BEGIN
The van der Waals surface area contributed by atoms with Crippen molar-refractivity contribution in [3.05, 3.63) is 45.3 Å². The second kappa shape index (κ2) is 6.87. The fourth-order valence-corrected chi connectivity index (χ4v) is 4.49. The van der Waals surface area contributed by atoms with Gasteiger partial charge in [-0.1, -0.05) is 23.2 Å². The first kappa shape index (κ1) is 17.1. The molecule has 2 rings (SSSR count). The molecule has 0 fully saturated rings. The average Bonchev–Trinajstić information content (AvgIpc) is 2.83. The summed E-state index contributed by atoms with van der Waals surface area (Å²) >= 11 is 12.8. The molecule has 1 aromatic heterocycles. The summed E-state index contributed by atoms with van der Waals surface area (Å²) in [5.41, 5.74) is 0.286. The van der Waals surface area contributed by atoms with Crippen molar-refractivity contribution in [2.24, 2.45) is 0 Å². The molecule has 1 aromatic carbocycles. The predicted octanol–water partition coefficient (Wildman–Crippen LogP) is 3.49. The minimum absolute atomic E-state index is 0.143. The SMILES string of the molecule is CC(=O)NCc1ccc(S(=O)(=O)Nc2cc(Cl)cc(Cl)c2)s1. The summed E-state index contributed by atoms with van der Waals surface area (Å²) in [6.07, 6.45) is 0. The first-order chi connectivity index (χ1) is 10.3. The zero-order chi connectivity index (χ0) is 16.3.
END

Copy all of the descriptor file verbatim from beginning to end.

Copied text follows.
The van der Waals surface area contributed by atoms with Crippen molar-refractivity contribution in [3.05, 3.63) is 45.3 Å². The second kappa shape index (κ2) is 6.87. The fourth-order valence-corrected chi connectivity index (χ4v) is 4.49. The van der Waals surface area contributed by atoms with Gasteiger partial charge in [-0.1, -0.05) is 23.2 Å². The first kappa shape index (κ1) is 17.1. The molecule has 2 rings (SSSR count). The molecule has 0 fully saturated rings. The average Bonchev–Trinajstić information content (AvgIpc) is 2.83. The summed E-state index contributed by atoms with van der Waals surface area (Å²) >= 11 is 12.8. The molecule has 1 aromatic heterocycles. The summed E-state index contributed by atoms with van der Waals surface area (Å²) in [5.41, 5.74) is 0.286. The van der Waals surface area contributed by atoms with Crippen molar-refractivity contribution in [2.24, 2.45) is 0 Å². The molecule has 1 aromatic carbocycles. The predicted octanol–water partition coefficient (Wildman–Crippen LogP) is 3.49. The minimum absolute atomic E-state index is 0.143. The SMILES string of the molecule is CC(=O)NCc1ccc(S(=O)(=O)Nc2cc(Cl)cc(Cl)c2)s1. The summed E-state index contributed by atoms with van der Waals surface area (Å²) in [6.07, 6.45) is 0. The first-order chi connectivity index (χ1) is 10.3. The zero-order chi connectivity index (χ0) is 16.3.